SeaWorld’s business because it would not stop trainers performing with or
caring for whales. The majority judges in their ruling found out that the kind
of close contact between the trainers and the whales were not essential for
SeaWorld business as argued by them. They stated that prior to Dawn’s death in
2010 the trainers performed such waterworks activities as riding on and
swimming with killer whales in the deep water. They would also hug and lie down
next to whales during dry work on the slide out. SeaWorld had ceased those
interactions following the death of Miss Dawn over the past three years.
Trainers no longer perform waterworks and they use barriers and minimum
distance precautions during dry works. It was very clear that SeaWorld having adopted
those measures it was not essential to its ability to draw visitors, care for
whales and practice behaviors during shows. He was also of the opinion that the
risks of working with whales were well known and SeaWorld should have
anticipated the necessity for abating the risks as imposed after the accident.
He further asserts that the duty of providing safe workplace rests with the
employer and is not qualified by common law doctrines like an assumption of
risk. In the bench, there was a dissenting judge.

The dissenting
opinion of Judge Kavanaugh was that the department of labor had exceeded its
authority in attempting to prescribe risks that are “normal activities”
intrinsic to the industry. According to the dissenting judge, he cited the
obvious dangers of many sporting events and entertainment shows. Further, the
majority judges addressed the opinion of the dissenting judge by stating that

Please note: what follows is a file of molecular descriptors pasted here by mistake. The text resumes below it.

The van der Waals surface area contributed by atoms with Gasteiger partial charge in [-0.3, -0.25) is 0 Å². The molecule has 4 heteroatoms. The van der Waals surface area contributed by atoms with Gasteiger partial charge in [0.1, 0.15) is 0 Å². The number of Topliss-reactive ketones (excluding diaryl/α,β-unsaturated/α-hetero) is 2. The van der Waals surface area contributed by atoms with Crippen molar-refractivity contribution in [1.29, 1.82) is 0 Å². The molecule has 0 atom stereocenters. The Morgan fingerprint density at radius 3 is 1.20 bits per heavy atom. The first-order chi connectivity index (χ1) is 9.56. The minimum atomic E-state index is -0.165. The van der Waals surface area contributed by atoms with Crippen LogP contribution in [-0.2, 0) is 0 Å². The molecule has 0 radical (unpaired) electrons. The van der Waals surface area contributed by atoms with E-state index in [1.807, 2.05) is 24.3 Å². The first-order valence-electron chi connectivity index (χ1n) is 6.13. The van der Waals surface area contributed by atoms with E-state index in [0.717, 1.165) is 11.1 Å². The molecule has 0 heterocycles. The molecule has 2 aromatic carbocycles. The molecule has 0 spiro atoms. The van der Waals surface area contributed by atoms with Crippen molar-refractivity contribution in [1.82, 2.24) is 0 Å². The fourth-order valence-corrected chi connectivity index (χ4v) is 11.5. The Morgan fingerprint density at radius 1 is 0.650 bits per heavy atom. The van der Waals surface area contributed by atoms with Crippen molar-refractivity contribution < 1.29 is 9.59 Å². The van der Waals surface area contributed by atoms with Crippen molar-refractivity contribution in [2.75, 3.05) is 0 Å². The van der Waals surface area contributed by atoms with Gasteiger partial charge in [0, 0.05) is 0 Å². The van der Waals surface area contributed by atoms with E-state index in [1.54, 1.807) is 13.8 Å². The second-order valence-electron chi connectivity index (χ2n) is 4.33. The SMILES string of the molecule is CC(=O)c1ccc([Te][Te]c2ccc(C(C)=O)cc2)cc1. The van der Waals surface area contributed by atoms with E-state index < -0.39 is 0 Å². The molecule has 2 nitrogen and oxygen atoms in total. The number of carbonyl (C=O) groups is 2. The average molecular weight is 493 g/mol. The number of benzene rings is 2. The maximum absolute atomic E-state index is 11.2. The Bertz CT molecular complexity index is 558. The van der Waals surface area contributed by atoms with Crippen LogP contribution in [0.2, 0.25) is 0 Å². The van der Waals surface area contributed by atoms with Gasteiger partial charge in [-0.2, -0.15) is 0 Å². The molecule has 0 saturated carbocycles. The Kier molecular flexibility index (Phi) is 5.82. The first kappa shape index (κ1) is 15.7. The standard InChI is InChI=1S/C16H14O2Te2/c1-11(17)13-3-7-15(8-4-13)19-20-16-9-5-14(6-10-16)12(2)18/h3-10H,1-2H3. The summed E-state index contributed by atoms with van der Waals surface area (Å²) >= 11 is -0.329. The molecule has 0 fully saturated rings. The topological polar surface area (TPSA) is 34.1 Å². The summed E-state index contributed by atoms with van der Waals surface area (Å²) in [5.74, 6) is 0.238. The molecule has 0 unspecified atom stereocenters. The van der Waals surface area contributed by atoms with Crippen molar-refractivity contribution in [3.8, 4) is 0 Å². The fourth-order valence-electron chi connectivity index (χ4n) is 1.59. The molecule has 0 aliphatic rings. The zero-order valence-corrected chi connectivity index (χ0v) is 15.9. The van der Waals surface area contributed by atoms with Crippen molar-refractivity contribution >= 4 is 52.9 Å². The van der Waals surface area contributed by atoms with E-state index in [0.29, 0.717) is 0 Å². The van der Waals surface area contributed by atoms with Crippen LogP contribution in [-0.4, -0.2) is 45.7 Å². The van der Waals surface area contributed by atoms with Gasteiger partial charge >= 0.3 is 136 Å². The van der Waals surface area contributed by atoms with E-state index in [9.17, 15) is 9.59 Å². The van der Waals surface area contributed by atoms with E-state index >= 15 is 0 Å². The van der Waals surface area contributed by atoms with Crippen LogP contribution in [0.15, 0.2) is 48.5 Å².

“No one has described SeaWorld’s killer whale performance as a “sport”. And Sea
world had also imposed some of the recommended measures such as prohibiting
trainers from being in the water with certain whales and increasing the
required distance between whales and trainers without harming its business.

I believe that the outcome of the case
was justified because of decision that Sea World should have done more to abate
the hazard. Sea world was aware of the hazards of drowning or injury when
working with the killer whales during performances. One of its killer whales
named Tilikum is known to have aggressive tendencies and it is documented to
have previously killed a trainer while at a marine park in British Columbia.
Some of its killer whales are also known to exhibit dangerous behaviors such as
biting trainers, pulling trainers into the water and lunging at trainers. Sea
World should have put in place precautionary measures to protect their
employees from hazards that they were exposed to when working with killer
whales, use of oxygen systems to help in breathing in the event of drowning
(Kirby, D. 2012). With all this knowledge SeaWorld was better placed to have
put in place enough safety measures to ensure the safety of its employees. It
had every reason to be proactive given that there was documented evidence of
people who had died while working closely with some of its killer whales. The
measures include but not limited to working from a distance when working with
killer whales, working behind a physical barrier. The measures would have
protected the trainers from harm.